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It looks like the Dallas Stars are sticking with Kari Lehtonen.

Lehtonen was reportedly the first goalie off the ice this morning in St. Louis, where the visitors will be fighting for their playoff lives later tonight. The Blues lead the series, 3-2.

Dallas coach Lindy Ruff has twice turned to Antti Niemi in these playoffs, so there was some reason to wonder if he’d do the same after Lehtonen allowed three goals on just 21 shots in Saturday’s 4-1 loss. The Stars have gone back-and-forth between the two veteran netminders all season.

Lehtonen, however, has been the superior goalie in the postseason. His .901 save percentage isn’t great, but it beats Niemi’s .872 mark.

Related: If the Stars don’t get some better goaltending, their GM will have some explaining to do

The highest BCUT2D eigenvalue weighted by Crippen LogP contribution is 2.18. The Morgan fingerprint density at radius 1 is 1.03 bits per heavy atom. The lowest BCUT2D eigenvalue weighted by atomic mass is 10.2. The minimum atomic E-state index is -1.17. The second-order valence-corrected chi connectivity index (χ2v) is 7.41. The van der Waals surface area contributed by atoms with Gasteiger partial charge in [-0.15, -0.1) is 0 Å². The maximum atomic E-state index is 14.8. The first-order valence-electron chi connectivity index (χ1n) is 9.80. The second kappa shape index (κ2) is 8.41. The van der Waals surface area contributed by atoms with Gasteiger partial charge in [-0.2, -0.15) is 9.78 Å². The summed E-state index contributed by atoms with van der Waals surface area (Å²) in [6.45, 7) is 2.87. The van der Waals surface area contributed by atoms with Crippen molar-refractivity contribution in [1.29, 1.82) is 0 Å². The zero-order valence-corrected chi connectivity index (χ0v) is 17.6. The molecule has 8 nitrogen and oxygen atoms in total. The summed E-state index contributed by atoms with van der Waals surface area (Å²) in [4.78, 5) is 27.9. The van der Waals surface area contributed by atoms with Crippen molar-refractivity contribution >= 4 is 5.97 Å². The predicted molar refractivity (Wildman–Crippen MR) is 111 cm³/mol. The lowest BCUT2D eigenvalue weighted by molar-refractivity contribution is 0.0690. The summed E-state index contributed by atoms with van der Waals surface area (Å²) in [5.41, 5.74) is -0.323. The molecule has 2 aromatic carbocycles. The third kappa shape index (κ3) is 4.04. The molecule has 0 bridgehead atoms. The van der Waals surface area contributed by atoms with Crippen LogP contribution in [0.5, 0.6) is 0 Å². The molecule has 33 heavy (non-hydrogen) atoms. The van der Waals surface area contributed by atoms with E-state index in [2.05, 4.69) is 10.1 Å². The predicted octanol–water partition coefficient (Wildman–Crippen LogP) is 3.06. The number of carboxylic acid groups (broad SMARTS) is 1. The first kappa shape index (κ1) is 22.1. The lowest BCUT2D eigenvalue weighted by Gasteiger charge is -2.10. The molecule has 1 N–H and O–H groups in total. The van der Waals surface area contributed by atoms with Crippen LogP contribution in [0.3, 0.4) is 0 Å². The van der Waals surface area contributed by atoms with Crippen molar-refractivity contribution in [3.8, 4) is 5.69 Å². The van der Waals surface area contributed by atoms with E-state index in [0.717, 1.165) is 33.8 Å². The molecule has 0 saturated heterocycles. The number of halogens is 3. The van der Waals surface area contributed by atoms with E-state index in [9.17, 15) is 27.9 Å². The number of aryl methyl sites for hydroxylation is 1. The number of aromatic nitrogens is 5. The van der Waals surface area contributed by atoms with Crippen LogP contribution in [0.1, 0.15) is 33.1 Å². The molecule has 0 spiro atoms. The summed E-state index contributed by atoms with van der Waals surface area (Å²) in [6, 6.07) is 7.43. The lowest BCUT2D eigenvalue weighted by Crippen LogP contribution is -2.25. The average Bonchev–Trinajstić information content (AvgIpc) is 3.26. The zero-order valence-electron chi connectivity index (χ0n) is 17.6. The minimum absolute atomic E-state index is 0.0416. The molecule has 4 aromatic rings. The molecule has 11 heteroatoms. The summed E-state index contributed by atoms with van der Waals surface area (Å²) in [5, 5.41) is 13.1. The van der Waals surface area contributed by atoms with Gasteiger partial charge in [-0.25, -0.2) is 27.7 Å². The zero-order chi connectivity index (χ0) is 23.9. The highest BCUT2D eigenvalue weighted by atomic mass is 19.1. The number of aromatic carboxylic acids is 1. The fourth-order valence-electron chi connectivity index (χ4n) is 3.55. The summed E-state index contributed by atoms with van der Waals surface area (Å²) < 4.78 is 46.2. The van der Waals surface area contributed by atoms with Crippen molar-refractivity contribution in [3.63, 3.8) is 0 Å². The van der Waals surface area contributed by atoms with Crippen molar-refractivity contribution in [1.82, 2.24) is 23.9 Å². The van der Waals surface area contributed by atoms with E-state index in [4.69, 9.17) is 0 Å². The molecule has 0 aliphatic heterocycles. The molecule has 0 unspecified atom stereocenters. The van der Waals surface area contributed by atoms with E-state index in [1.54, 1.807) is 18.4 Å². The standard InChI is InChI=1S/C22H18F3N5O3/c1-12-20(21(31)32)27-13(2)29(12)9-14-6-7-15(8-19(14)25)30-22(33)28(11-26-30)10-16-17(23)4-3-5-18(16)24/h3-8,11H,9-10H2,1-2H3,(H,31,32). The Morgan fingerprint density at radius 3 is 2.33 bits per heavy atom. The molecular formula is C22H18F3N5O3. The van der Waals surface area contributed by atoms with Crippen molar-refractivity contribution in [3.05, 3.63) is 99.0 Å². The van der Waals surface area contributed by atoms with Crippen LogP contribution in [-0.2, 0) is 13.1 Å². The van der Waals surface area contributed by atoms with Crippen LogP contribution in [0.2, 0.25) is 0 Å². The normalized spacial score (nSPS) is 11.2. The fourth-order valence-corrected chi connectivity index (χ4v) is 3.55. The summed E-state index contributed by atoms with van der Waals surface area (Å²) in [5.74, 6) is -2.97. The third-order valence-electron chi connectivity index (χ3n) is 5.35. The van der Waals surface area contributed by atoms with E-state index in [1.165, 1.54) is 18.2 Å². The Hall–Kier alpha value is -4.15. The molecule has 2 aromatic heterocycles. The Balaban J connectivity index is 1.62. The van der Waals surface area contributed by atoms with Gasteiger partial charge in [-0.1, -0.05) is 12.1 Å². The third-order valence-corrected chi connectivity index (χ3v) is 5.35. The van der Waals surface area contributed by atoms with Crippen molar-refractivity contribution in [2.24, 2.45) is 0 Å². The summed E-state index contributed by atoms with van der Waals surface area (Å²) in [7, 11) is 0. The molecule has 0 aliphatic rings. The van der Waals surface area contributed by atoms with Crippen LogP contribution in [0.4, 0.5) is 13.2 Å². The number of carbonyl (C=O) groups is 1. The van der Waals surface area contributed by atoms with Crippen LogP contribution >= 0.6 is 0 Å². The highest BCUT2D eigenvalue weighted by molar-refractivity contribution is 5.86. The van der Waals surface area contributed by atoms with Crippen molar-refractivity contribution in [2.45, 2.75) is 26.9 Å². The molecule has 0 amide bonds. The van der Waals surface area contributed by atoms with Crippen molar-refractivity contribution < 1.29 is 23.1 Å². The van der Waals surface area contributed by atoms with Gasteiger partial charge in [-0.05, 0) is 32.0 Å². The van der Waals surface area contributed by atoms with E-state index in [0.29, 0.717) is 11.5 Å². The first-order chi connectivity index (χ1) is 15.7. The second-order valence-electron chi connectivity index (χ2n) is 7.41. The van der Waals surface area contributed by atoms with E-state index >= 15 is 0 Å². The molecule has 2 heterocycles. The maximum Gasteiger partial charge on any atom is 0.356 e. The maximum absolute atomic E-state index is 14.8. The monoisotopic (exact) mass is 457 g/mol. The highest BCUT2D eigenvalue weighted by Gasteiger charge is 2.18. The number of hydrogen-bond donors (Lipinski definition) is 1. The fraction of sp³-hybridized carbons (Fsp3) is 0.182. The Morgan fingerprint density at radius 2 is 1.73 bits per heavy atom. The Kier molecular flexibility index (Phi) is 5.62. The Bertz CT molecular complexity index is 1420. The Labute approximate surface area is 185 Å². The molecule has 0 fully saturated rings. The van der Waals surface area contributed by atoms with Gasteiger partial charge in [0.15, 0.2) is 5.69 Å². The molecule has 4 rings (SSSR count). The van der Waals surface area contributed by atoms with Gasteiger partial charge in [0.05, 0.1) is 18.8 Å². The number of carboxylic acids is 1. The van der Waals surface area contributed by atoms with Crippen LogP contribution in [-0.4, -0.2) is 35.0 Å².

In case there was any doubt, Murray will start Game 6 for Penguins

Pittsburgh Penguins goalie Matt Murray (30) deflects a puck over the net during the first period of Game 3 against the Washington Capitals in an NHL hockey Stanley Cup Eastern Conference semifinals in Pittsburgh, Monday, May 2, 2016. (AP Photo/Gene J. Puskar)
AP
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The answer is Matt Murray. That’s who’s going to start in goal tomorrow. Penguins coach Mike Sullivan said so today.

Here are a couple of good reasons why:

1. Murray hasn’t exactly fallen apart. He only allowed three goals in Saturday’s loss. He was excellent in the three games before that, and he has a .937 save percentage in the playoffs.

2. Marc-Andre Fleury hasn’t played since March 31. Even if there was legitimate concern about Murray, it would be a heck of a risk to throw Fleury in there at this point.

Now, if Murray struggles in Game 6 and the Capitals force a Game 7, perhaps the argument for a change could be made. Though even then, the risk of playing Fleury would remain.

But that’s a decision for another day. So far, Murray has not deserved to lose the net. Without him, the Penguins could easily be behind in this series. Instead, they’re in the driver’s seat, with a chance to close out the Caps tomorrow at home.

Related: People are already calling for Fleury to replace Murray